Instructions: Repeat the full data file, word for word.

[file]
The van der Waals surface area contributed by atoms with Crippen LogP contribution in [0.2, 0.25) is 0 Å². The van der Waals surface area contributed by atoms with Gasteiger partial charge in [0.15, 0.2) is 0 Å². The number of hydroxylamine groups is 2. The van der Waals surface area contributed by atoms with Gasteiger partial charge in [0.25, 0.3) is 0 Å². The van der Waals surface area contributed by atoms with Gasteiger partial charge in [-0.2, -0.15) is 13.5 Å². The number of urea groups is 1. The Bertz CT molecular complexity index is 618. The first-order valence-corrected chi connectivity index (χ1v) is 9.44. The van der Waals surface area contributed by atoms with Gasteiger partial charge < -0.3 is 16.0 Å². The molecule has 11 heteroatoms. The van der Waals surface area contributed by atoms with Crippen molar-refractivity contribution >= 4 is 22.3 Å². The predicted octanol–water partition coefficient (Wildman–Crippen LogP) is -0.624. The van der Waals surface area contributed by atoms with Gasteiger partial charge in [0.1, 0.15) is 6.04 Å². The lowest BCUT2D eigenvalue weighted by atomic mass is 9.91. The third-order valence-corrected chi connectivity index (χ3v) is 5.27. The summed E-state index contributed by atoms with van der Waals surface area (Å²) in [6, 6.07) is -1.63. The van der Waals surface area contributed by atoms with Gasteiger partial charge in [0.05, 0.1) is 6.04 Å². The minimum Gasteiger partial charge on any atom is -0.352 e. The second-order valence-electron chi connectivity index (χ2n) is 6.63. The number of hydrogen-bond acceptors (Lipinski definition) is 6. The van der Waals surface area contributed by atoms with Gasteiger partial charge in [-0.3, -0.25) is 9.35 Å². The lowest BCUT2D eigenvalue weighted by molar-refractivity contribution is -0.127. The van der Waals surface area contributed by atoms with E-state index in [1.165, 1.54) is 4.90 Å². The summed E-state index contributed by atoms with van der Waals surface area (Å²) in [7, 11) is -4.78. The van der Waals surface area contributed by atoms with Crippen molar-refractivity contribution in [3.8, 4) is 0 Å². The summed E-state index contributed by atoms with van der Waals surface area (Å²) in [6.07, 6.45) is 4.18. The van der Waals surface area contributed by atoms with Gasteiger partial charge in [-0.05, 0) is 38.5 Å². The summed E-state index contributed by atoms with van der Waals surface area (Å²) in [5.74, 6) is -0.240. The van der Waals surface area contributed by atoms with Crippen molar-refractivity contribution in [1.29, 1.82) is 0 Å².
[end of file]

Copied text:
The van der Waals surface area contributed by atoms with Crippen LogP contribution in [0.2, 0.25) is 0 Å². The van der Waals surface area contributed by atoms with Gasteiger partial charge in [0.15, 0.2) is 0 Å². The number of hydroxylamine groups is 2. The van der Waals surface area contributed by atoms with Gasteiger partial charge in [0.25, 0.3) is 0 Å². The van der Waals surface area contributed by atoms with Gasteiger partial charge in [-0.2, -0.15) is 13.5 Å². The number of urea groups is 1. The Bertz CT molecular complexity index is 618. The first-order valence-corrected chi connectivity index (χ1v) is 9.44. The van der Waals surface area contributed by atoms with Gasteiger partial charge < -0.3 is 16.0 Å². The molecule has 11 heteroatoms. The van der Waals surface area contributed by atoms with Crippen molar-refractivity contribution >= 4 is 22.3 Å². The predicted octanol–water partition coefficient (Wildman–Crippen LogP) is -0.624. The van der Waals surface area contributed by atoms with Gasteiger partial charge in [0.1, 0.15) is 6.04 Å². The lowest BCUT2D eigenvalue weighted by atomic mass is 9.91. The third-order valence-corrected chi connectivity index (χ3v) is 5.27. The summed E-state index contributed by atoms with van der Waals surface area (Å²) in [6, 6.07) is -1.63. The van der Waals surface area contributed by atoms with Gasteiger partial charge in [0.05, 0.1) is 6.04 Å². The minimum Gasteiger partial charge on any atom is -0.352 e. The second-order valence-electron chi connectivity index (χ2n) is 6.63. The number of hydrogen-bond acceptors (Lipinski definition) is 6. The van der Waals surface area contributed by atoms with Gasteiger partial charge in [-0.3, -0.25) is 9.35 Å². The lowest BCUT2D eigenvalue weighted by molar-refractivity contribution is -0.127. The van der Waals surface area contributed by atoms with E-state index in [1.165, 1.54) is 4.90 Å². The summed E-state index contributed by atoms with van der Waals surface area (Å²) in [7, 11) is -4.78. The van der Waals surface area contributed by atoms with Crippen molar-refractivity contribution in [3.8, 4) is 0 Å². The summed E-state index contributed by atoms with van der Waals surface area (Å²) in [6.07, 6.45) is 4.18. The van der Waals surface area contributed by atoms with Gasteiger partial charge in [-0.05, 0) is 38.5 Å². The summed E-state index contributed by atoms with van der Waals surface area (Å²) in [5.74, 6) is -0.240. The van der Waals surface area contributed by atoms with Crippen molar-refractivity contribution in [1.29, 1.82) is 0 Å².